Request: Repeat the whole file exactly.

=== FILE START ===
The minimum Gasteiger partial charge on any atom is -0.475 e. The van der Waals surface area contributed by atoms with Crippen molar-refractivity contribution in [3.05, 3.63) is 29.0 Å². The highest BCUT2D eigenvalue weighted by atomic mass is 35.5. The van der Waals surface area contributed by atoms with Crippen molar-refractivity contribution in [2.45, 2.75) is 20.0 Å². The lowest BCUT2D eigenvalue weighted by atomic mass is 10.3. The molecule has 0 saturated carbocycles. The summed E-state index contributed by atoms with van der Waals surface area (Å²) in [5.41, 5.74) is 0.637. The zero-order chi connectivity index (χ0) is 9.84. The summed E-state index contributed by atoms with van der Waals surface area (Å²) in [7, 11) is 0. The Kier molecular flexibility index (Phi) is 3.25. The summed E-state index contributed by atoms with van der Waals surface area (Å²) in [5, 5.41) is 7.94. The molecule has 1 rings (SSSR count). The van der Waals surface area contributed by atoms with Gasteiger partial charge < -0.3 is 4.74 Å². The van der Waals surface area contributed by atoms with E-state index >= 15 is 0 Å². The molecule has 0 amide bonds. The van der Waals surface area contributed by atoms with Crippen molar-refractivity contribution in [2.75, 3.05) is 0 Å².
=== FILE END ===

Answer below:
The minimum Gasteiger partial charge on any atom is -0.475 e. The van der Waals surface area contributed by atoms with Crippen molar-refractivity contribution in [3.05, 3.63) is 29.0 Å². The highest BCUT2D eigenvalue weighted by atomic mass is 35.5. The van der Waals surface area contributed by atoms with Crippen molar-refractivity contribution in [2.45, 2.75) is 20.0 Å². The lowest BCUT2D eigenvalue weighted by atomic mass is 10.3. The molecule has 0 saturated carbocycles. The summed E-state index contributed by atoms with van der Waals surface area (Å²) in [5.41, 5.74) is 0.637. The zero-order chi connectivity index (χ0) is 9.84. The summed E-state index contributed by atoms with van der Waals surface area (Å²) in [7, 11) is 0. The Kier molecular flexibility index (Phi) is 3.25. The summed E-state index contributed by atoms with van der Waals surface area (Å²) in [5, 5.41) is 7.94. The molecule has 1 rings (SSSR count). The van der Waals surface area contributed by atoms with Gasteiger partial charge < -0.3 is 4.74 Å². The van der Waals surface area contributed by atoms with E-state index >= 15 is 0 Å². The molecule has 0 amide bonds. The van der Waals surface area contributed by atoms with Crippen molar-refractivity contribution in [2.75, 3.05) is 0 Å².